Industry trade groups and lawmakers are urging the Department of Labor to revise, revoke or further delay its fiduciary rule — even the Investment Adviser Association.
Comments continued to flood into Labor on Monday, the last day of the comment period issued by Labor on President Donald Trump’s request that the Department review the rule in its entirety and consider revising the rule or rescinding it.
IAA, which represents advisors registered with the Securities and Exchange Commission and has lobbied in favor of the rule, told Labor in its 10-page comment letter that the fiduciary rule and exemptions, as interpreted by the department, “will have significant, unwarranted — and, in some cases, unintended — consequences for advisors that are already ERISA fiduciaries because the rule applies to pre-contract and sales discussions with prospective clients.”
The application of the rule in this respect, IAA warned, “may adversely affect the ability of investors to assess and access high-quality retirement information and advice.”
IAA urged Labor to address “the fundamental concern that IAA has repeatedly expressed — that an advisor should not be treated as a fiduciary before entering into a relationship with a client.”
In this regard, IAA continued, Labor “has failed to identify abuses in the sales context by persons, like investment advisors, who are seeking out fiduciary relationships, rather than trying to avoid such relationships.”
Attaching fiduciary status to sales conversations and other pre-contract interactions “will adversely impact investors’ ability to retain appropriate investment advisors to provide them financial advice,” IAA argued.
Labor should amend the definition of “recommendation” to exclude “pre-contractual conversations involving an SEC-registered, fee-based advisor, acting as such, who will be a fiduciary once the client engages the advisor,” IAA said.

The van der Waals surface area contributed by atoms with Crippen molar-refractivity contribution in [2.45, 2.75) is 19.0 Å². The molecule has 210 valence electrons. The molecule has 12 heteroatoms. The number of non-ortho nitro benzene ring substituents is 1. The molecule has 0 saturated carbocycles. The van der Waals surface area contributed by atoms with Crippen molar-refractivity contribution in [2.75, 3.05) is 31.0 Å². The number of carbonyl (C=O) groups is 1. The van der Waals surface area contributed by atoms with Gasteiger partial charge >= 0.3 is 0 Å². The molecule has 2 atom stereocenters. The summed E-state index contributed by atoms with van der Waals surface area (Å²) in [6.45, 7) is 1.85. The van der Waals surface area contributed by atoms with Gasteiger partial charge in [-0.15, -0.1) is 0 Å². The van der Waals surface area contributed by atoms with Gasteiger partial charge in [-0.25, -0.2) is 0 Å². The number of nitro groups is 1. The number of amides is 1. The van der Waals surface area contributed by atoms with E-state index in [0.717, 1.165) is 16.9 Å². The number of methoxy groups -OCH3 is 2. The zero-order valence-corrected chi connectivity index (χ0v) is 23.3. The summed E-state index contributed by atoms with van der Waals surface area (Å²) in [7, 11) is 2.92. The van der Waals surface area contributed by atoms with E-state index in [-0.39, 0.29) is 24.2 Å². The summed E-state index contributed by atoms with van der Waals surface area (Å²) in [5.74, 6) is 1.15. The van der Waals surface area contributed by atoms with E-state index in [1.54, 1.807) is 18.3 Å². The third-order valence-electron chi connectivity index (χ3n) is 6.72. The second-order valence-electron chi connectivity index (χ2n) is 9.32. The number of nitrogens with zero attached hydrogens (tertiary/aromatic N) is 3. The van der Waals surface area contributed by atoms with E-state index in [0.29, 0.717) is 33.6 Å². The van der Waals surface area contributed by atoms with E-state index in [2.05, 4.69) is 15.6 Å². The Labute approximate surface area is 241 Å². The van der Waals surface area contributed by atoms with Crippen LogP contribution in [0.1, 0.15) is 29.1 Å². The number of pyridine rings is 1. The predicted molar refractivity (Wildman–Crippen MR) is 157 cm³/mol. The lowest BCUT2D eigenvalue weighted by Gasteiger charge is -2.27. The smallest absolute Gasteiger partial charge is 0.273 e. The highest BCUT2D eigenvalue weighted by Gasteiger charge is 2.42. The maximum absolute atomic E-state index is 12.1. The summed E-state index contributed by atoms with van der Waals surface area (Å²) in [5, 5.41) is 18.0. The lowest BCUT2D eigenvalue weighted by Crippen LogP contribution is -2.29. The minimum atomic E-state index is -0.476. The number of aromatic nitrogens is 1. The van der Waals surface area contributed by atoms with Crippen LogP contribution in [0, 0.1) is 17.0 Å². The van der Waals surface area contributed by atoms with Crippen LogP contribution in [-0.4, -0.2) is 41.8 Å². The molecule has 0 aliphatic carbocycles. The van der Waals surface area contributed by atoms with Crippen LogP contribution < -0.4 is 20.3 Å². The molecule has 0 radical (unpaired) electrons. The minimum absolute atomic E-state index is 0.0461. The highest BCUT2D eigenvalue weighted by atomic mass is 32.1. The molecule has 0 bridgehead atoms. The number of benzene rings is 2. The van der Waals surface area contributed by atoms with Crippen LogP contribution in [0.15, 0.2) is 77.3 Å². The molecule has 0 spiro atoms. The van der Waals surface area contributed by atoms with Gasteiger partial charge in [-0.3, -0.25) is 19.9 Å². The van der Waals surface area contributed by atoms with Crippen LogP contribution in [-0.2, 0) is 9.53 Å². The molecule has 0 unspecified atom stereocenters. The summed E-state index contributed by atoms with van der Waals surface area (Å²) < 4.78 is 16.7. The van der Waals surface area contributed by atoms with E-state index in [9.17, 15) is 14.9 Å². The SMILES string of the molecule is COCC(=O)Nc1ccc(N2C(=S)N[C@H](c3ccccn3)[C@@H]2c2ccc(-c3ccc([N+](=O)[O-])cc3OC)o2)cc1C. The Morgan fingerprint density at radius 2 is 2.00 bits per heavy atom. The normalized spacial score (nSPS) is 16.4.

To the extent that the Department does not amend the definition of “recommendation” as requested by IAA, the trade groups said that any reproposed or revised rule should: (1) adopt a broader, more practical, “hire me” exception to the fiduciary definition; (2) broaden and clarify the “independent fiduciary exception”; and (3) clarify that intra-company conversations do not trigger fiduciary status.
In his letter to Labor, Vanguard CEO Bill McNabb stated that while the rule should not be rescinded, Labor should “modify the scope of its definition of investment advice and certain operational aspects of the rule to protect investors in an efficient and cost-effective way while promoting access to high-quality investment advice, information and education.”
Vanguard’s founder and former CEO, John Bogle, is one of the most prominent advocate of a fiduciary standard for advisors, and the fund giant benefits richly from advisors’ and investors’ broad-based switch to products with lower fees.
Vanguard, McNabb said, believes the rule as drafted “harms investors through reduced access to products, information and advice and is likely to unnecessarily increase litigation costs to investors seeking retirement services.”